Long strange/straddle on a high volatility stock?

Discussion in 'Options' started by cuallito, Oct 26, 2010.

  1. cuallito


    Hi, I figure I might as well get my bubble burst sooner rather than later. What are the risks to playing a long strangle/straddle besides the stock moving back to where it started?
  2. spindr0


    Time decay
    Decline in implied volatility
  3. Realized volatility can decline making it tougher to gamma-scalp around the position. :(
  4. Doltie: “Knock Knock”
    Trader: “Who's there...”
    Doltie: “Gamma Scalping”
    Trader: “Gamma Scalping Who?”
    Doltie: “Gamma Scalping Doesn't Work Anymore...blah blah, ha ha”
    Trader: "Then reverse Gamma Scalping will work...blah blah, ha ha"
    Doltie: "Damn"

    P.S. I have no idea what Gamma Scalping is, but the above is kinda funny.
  5. I would just add to Spins comments that position management is very important with long straddles/strangles (of course this is true for just about any options trade also).

    Depending on your situation, you might want to consider:

    At what level would you take profits?
    At what point in time would you cut losses?

    If there were profits, would you just close the position, or roll one side?
    If there are losses, do you want to close the current position and buy a new one further out in time?

    When are earnings coming (before or after expiration?)?
    Are you going to hold past earnings or close b4 earnings no matter what?

    Do you have a good enough understanding of IV and how it can be affected by company news, stock price changes, stock market prices moves (VIX), etc.?

    Also, just to mention it, apparently options that are ITM at expiraiton will now be exercised for long holders automatically, so if you don't want this, you have to either close the position before expiration or inform your broker you don't want it to be exercised. Not usually an issue as you would usually close a straddle well before expiration, but something to keep in mind. If you want more info about this, search other topics.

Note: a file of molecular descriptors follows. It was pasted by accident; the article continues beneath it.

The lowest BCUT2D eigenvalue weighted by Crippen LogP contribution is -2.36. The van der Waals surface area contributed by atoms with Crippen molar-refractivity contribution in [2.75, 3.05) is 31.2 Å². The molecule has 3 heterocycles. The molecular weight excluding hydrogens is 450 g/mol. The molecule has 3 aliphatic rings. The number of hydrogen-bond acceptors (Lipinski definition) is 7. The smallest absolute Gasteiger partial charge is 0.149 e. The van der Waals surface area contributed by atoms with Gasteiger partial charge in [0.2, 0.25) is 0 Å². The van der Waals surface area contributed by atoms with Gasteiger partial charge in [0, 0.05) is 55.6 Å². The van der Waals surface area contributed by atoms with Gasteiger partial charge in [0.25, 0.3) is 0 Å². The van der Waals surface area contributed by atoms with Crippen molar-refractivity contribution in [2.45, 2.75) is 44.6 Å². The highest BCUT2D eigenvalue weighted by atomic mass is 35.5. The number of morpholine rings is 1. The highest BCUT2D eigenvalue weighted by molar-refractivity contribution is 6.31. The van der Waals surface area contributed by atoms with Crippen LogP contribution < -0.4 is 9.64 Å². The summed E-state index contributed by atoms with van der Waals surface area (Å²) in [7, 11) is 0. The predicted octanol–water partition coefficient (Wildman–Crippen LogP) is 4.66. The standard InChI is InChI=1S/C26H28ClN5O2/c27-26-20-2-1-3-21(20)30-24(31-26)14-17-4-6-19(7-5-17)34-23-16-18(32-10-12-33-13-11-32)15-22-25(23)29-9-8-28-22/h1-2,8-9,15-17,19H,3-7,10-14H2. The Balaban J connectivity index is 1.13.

Lots of stuff to consider there.

  6. cuallito


    I understand options theoretically, but I'm finding them hard to grok.

    I know this sounds naive, but if I keep an eye on it and sell the spread while I'm ahead I should be okay?
  7. I don't know what you mean when you are asking about selling the spread - there are many different spread types, bullish and bearish, calls and puts, bid/ask spread etc. Does that question relate to your question about Straddles or was it a completely different one?

    For a person starting out I would recommended:

    Reading over and over until you "get" it - starting with a starter book and/or a book like McMillians Options as a Strategic Investment (not a beginners' book, but I think can be very good for a person who is absolutely serious about learning more about options).

    Paper trading for a while, whether using the computer and some software to track gains/losses or literally just doing it on paper.

  8. cuallito


    Yes, you're right.
  9. thenmmm


    Well...i've written myself codes to test the "horrendous promise" of buying OTM due to the low delta...and...surprisingly or not - after many "trades" on historical data - the program finished with...zero money.
    It's just as they say: options are meant to be sold, as bad as the margin call "options" seems - better take this risk rather than praying that the stock will be highly volatile...unless you know something of the stock that no one else knows (which i doubt, sorry).
  10. right with you...gamma scalping justs sounds wrong on so many levels...

    #10     Oct 28, 2010